Indoor e-cigs ban coming to First State this fall
The First State is poised to add e-cigarettes to its statewide indoor smoking ban.
Delaware will be only the fifth state to ban the use of e-cigarettes in most indoor spaces when the bill signed by Gov. Jack Markell (D-Delaware) Tuesday takes effect in 90 days.
The measure adds the devices to the state’s 13-year-old Clean Indoor Air Act – which banned smoking in bars, restaurants, and other enclosed public spaces, while exempting private clubs and veterans halls.
The bill’s chief sponsor, State Rep. Debra Heffernan (Bellefonte, Claymont, Edgemoor), says being among the first to address e-cigs is important.
“A lot of people were using e-cigarettes and electronic smoking devices to get around the Clean Indoor Air Act – using them in offices, businesses and restaurants," said Heffernan. "And not only do our sensitive populations, like children and older people, deserve clean air, but anyone working in those environments deserve to be breathing clean air.”
House Minority Whip Rep. Deborah Hudson (R-Fairthorne) agrees. She co-sponsored this bill after helping lead the charge for passage of the original Clean Indoor Air Act 13 years ago and was concened e-cigs could erode Clean Indoor Air Act's impact
“Very important to follow-up on this right away before people got used to smoking [e-cigs] in restaurants," said Hudson. The e-cigarettes are not offensive to those that use them, but they are to others. And even though the health issues are unclear – and that’s part of the reason we had to fight for this – the uncertainty is still a health issue and we had to fight to get this done.”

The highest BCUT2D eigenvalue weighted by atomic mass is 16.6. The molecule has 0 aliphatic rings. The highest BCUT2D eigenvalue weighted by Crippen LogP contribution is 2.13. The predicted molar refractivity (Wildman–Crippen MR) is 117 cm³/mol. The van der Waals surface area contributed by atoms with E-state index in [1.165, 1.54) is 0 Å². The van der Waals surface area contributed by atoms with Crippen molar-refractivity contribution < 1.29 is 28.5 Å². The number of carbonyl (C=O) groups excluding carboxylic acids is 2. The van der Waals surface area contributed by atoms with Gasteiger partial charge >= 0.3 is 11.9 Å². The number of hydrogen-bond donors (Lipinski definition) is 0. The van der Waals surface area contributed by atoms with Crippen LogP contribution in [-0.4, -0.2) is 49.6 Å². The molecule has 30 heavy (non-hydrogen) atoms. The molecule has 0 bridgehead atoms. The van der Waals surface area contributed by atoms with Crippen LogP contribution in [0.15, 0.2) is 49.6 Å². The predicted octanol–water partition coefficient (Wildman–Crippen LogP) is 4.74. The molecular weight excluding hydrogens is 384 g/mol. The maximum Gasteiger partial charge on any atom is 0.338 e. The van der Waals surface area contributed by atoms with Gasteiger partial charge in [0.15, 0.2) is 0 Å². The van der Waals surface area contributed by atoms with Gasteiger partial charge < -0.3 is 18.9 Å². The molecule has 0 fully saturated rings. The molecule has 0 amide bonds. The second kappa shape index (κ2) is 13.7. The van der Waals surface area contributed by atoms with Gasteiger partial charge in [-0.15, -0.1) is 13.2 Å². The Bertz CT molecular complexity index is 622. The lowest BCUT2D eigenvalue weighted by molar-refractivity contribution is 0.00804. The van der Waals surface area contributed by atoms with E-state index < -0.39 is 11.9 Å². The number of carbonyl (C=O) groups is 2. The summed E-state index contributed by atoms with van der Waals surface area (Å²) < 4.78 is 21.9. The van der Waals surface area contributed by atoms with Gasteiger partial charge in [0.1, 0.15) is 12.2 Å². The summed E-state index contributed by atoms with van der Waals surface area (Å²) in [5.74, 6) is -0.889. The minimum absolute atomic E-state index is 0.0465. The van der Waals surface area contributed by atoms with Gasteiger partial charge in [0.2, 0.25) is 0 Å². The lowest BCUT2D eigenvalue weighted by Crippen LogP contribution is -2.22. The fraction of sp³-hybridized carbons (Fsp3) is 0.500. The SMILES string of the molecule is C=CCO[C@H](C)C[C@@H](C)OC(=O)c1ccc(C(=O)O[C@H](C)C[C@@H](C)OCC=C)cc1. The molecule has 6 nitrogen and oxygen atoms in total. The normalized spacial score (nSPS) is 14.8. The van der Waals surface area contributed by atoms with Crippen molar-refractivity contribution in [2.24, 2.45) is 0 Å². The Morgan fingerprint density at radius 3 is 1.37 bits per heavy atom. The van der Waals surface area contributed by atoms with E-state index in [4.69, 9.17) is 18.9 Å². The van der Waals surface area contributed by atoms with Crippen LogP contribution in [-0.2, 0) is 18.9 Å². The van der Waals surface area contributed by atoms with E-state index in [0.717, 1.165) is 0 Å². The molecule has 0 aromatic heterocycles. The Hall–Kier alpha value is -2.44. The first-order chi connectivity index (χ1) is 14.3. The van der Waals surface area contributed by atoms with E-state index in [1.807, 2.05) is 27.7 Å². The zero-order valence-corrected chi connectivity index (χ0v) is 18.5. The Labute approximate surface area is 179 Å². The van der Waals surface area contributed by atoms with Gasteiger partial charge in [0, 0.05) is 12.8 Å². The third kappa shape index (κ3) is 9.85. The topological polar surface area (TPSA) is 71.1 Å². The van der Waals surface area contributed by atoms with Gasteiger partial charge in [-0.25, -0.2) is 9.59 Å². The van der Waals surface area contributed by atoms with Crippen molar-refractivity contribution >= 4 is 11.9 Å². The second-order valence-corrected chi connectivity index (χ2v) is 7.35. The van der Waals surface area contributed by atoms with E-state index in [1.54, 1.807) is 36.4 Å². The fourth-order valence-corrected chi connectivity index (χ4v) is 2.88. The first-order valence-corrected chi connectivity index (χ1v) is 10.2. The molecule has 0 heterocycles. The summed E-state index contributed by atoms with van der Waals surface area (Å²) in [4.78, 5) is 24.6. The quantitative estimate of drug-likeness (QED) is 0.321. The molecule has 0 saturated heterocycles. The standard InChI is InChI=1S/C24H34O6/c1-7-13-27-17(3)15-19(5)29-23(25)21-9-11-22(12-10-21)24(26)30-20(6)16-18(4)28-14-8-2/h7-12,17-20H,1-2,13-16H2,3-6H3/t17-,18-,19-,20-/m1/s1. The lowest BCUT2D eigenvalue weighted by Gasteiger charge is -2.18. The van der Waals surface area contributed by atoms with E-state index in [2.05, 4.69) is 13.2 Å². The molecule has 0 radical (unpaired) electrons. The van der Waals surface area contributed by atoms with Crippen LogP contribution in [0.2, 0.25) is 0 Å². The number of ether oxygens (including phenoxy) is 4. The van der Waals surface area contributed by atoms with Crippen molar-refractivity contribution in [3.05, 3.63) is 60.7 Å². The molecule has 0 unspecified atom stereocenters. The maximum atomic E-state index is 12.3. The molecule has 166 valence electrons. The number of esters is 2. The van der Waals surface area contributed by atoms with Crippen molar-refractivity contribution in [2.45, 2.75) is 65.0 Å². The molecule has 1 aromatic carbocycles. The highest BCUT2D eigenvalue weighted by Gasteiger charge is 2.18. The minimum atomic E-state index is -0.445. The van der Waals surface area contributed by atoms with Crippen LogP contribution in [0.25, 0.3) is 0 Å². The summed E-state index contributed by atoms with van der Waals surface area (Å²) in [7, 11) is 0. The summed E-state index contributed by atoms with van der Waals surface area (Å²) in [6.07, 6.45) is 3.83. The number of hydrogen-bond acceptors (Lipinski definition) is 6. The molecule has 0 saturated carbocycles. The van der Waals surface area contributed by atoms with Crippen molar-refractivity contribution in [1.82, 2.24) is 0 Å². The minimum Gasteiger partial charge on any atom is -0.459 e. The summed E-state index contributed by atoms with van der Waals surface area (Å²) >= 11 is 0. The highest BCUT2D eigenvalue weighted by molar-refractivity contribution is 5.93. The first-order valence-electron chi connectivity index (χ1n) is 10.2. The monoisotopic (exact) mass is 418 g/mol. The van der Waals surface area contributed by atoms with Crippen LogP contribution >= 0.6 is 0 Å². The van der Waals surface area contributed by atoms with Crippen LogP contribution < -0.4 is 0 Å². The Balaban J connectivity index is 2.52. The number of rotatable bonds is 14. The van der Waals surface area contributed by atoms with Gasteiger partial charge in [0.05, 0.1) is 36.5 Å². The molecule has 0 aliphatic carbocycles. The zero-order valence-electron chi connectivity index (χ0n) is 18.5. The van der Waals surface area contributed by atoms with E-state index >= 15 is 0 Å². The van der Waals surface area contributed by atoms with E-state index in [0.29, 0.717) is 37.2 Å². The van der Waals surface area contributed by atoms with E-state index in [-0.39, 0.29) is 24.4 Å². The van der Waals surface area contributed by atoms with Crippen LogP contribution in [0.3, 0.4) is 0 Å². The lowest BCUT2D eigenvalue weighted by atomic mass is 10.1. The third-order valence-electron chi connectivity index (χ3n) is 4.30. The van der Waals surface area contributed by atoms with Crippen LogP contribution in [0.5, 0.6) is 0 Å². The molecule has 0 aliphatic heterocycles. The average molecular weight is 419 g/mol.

Senate President Pro Tem Patti Blevins (D-Elsmere), the bill’s primary Senate sponsor, was also worried about the consequences of failing to add e-cigs to the indoor smoking ban.
“That was one of my biggest concerns – was that The Clean Indoor Air Act, the integrity of it, would have been destroyed by not reigning in this kind of smoking," said Blevins. " And then, we could have gone backwards.”
This was the second effort to get a e-cigs ban passed. A similar effort a year ago stalled in the state Senate where Blevins concedes it was still a hard sell this year.
“Unfortunately, the science really wasn’t in yet. The FDA seems to be dragging its feet. We would have liked to have had more information from them, but our Director of Public Health [Dr. Karyl Rattay] was really, really good at dissecting that information and sharing it with us,” said Blevins.
Supporters and Gov. Markell also cited the growing use of e-cigs by teens as an issue. The National Youth Tobacco survey says e-cig use among high schools has jumped from 1.5 percent in 2011 to 13.4 percent in 2014.
A year ago, the state passed a law barring sale of e-cigs to minors. Heffernan hopes ban on e-cig use indoors will help reinforce efforts to keep teens from picking up the devices.
“That is extremely significant. I have three kids – two are teenagers. So, to me, this is helpful to show that it is not a normal thing to do indoors and that teens cannot go into Vape shops and buy e-cigarettes," said Heffernan.
The new law does include an exception for adults to smoke e-cigs in free-standing Vape shops, where customers can sample different products, but those shops must meet certain requirements.
Blevins says that was the only exemption she was willing to entertain in working to garner support for the new law.
"I think that's a reasonable exception. I wouldn't have been happy with any other," said Blevins.